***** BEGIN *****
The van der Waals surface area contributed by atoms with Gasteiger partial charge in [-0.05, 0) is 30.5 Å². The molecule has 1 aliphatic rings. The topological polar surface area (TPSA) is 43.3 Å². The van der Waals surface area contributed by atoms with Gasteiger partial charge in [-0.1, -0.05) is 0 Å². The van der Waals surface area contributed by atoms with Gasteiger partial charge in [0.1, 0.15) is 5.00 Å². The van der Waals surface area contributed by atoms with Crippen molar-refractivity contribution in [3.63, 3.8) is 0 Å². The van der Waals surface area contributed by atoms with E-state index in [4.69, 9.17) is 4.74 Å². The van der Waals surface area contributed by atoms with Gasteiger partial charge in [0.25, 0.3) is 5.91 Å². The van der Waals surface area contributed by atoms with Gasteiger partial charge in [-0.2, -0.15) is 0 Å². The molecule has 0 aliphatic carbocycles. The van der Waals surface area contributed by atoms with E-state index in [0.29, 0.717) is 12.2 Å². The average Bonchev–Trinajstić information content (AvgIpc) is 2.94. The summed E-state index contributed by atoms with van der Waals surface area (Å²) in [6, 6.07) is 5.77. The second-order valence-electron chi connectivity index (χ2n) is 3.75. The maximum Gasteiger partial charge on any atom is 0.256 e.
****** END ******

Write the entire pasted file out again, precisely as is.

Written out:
The van der Waals surface area contributed by atoms with Gasteiger partial charge in [-0.05, 0) is 30.5 Å². The molecule has 1 aliphatic rings. The topological polar surface area (TPSA) is 43.3 Å². The van der Waals surface area contributed by atoms with Gasteiger partial charge in [-0.1, -0.05) is 0 Å². The van der Waals surface area contributed by atoms with Gasteiger partial charge in [0.1, 0.15) is 5.00 Å². The van der Waals surface area contributed by atoms with Crippen molar-refractivity contribution in [3.63, 3.8) is 0 Å². The van der Waals surface area contributed by atoms with E-state index in [4.69, 9.17) is 4.74 Å². The van der Waals surface area contributed by atoms with Gasteiger partial charge in [0.25, 0.3) is 5.91 Å². The van der Waals surface area contributed by atoms with Gasteiger partial charge in [-0.2, -0.15) is 0 Å². The molecule has 0 aliphatic carbocycles. The van der Waals surface area contributed by atoms with E-state index in [0.29, 0.717) is 12.2 Å². The average Bonchev–Trinajstić information content (AvgIpc) is 2.94. The summed E-state index contributed by atoms with van der Waals surface area (Å²) in [6, 6.07) is 5.77. The second-order valence-electron chi connectivity index (χ2n) is 3.75. The maximum Gasteiger partial charge on any atom is 0.256 e.